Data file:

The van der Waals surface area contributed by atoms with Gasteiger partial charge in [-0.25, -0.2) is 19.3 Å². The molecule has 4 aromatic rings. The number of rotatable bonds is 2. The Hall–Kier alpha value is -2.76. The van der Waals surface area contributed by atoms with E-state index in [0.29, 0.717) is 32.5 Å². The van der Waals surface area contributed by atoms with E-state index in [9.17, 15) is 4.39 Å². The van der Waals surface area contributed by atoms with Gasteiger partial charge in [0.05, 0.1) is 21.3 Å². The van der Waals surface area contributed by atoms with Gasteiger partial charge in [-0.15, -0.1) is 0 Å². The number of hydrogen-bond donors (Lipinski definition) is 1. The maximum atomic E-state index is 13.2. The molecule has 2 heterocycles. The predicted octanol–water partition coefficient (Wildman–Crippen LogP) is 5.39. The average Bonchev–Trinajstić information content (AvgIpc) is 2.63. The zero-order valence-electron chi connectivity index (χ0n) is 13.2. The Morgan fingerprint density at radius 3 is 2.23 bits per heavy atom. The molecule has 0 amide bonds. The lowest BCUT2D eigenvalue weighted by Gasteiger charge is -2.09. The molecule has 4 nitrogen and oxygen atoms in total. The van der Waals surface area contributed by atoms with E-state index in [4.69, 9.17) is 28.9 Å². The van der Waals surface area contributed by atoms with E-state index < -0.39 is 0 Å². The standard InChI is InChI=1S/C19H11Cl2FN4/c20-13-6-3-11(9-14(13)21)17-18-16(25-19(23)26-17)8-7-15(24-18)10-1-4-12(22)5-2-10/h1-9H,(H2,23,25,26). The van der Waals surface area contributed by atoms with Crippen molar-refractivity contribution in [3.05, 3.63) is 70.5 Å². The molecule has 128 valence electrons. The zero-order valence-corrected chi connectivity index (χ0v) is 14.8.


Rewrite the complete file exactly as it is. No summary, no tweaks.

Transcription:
The van der Waals surface area contributed by atoms with Gasteiger partial charge in [-0.25, -0.2) is 19.3 Å². The molecule has 4 aromatic rings. The number of rotatable bonds is 2. The Hall–Kier alpha value is -2.76. The van der Waals surface area contributed by atoms with E-state index in [0.29, 0.717) is 32.5 Å². The van der Waals surface area contributed by atoms with E-state index in [9.17, 15) is 4.39 Å². The van der Waals surface area contributed by atoms with Gasteiger partial charge in [0.05, 0.1) is 21.3 Å². The van der Waals surface area contributed by atoms with Gasteiger partial charge in [-0.15, -0.1) is 0 Å². The number of hydrogen-bond donors (Lipinski definition) is 1. The maximum atomic E-state index is 13.2. The molecule has 2 heterocycles. The predicted octanol–water partition coefficient (Wildman–Crippen LogP) is 5.39. The average Bonchev–Trinajstić information content (AvgIpc) is 2.63. The zero-order valence-electron chi connectivity index (χ0n) is 13.2. The Morgan fingerprint density at radius 3 is 2.23 bits per heavy atom. The molecule has 0 amide bonds. The lowest BCUT2D eigenvalue weighted by Gasteiger charge is -2.09. The molecule has 4 nitrogen and oxygen atoms in total. The van der Waals surface area contributed by atoms with E-state index in [4.69, 9.17) is 28.9 Å². The van der Waals surface area contributed by atoms with E-state index < -0.39 is 0 Å². The standard InChI is InChI=1S/C19H11Cl2FN4/c20-13-6-3-11(9-14(13)21)17-18-16(25-19(23)26-17)8-7-15(24-18)10-1-4-12(22)5-2-10/h1-9H,(H2,23,25,26). The van der Waals surface area contributed by atoms with Crippen molar-refractivity contribution in [3.05, 3.63) is 70.5 Å². The molecule has 128 valence electrons. The zero-order valence-corrected chi connectivity index (χ0v) is 14.8.